- FTSE100 opens up 0.5%, following modest gains on the S&P 500 and Nasdaq
- China inflation hits 5 month high and above expectations
- Renewed supply concerns see oil prices gain
Sophie Lund-Yates, equity analyst at Hargreaves Lansdown:
“The FTSE100 opened up slightly higher, rising 0.5%. This comes as wider geopolitical and macroeconomic tension, although still major, haven’t stirred up any new anxieties. The market has taken the lead from the US, where the S&P 500 and Nasdaq both produced a positive end to the day’s trading sessions. This is especially welcome news given the tech-heavy Nasdaq’s battering over recent months.
The FTSE100 has also been buoyed by catering giant, Compass Group’s half year results. The shares have shot up 8.3% amid news it’s trading close to pre-pandemic levels, as arenas and university halls fill up once more.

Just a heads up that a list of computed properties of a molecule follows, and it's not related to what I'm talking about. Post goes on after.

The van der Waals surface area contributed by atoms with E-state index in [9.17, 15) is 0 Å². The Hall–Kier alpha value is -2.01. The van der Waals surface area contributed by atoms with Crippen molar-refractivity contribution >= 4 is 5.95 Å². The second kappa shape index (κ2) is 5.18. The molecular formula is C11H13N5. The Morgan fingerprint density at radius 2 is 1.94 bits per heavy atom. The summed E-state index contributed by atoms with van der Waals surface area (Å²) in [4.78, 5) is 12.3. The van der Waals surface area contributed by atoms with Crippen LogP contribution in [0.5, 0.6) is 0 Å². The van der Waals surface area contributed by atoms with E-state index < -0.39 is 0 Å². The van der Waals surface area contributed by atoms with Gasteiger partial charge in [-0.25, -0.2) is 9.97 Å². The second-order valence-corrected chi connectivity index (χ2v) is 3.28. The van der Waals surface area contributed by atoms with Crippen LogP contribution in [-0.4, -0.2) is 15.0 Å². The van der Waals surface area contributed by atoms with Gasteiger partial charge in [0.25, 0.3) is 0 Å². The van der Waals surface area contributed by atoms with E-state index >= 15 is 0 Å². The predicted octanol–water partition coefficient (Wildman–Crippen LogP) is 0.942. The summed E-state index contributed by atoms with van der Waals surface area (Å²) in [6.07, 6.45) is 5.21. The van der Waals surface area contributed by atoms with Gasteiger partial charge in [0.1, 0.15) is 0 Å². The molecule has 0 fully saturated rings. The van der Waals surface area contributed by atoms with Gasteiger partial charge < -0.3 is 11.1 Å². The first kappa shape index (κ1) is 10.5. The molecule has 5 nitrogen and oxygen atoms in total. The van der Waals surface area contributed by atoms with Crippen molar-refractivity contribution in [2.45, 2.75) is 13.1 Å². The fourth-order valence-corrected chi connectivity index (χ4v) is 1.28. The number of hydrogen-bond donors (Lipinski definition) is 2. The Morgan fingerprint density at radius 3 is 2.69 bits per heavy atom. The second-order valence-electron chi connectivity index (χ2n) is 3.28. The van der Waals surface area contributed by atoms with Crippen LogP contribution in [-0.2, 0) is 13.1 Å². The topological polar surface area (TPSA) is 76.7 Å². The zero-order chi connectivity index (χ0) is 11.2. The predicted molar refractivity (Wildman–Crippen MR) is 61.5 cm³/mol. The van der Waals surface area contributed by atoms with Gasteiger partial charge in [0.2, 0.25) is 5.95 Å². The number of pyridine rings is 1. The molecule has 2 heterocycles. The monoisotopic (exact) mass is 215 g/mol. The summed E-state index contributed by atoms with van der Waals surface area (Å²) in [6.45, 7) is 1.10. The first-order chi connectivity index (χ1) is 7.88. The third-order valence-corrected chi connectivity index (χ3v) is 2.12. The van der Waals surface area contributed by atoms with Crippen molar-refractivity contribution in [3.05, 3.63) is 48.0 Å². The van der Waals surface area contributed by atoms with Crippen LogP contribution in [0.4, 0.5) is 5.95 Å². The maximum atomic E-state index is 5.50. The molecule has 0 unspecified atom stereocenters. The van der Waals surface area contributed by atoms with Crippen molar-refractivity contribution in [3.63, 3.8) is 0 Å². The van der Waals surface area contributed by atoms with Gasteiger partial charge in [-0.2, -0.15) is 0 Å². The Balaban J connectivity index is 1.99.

Less positive notes are being heard in China, where the annual inflation rate has accelerated to 2.1%, up from 1.5% in March. This is the highest level since November and is directly related to the logistic and supply disruption amid the country’s strict Covid curbs. More stark is the increase in producer prices, which rose 8% year-on-year. The wider repercussions of this depends on how much longer zero-Covid policies remain, and there have been signs these are going to temper.
As has become the norm, oil prices are moving around once more, as renewed supply anxiety seeps through to trading patterns. Crude oil is hovering at about $102 a barrel, up over 2%.”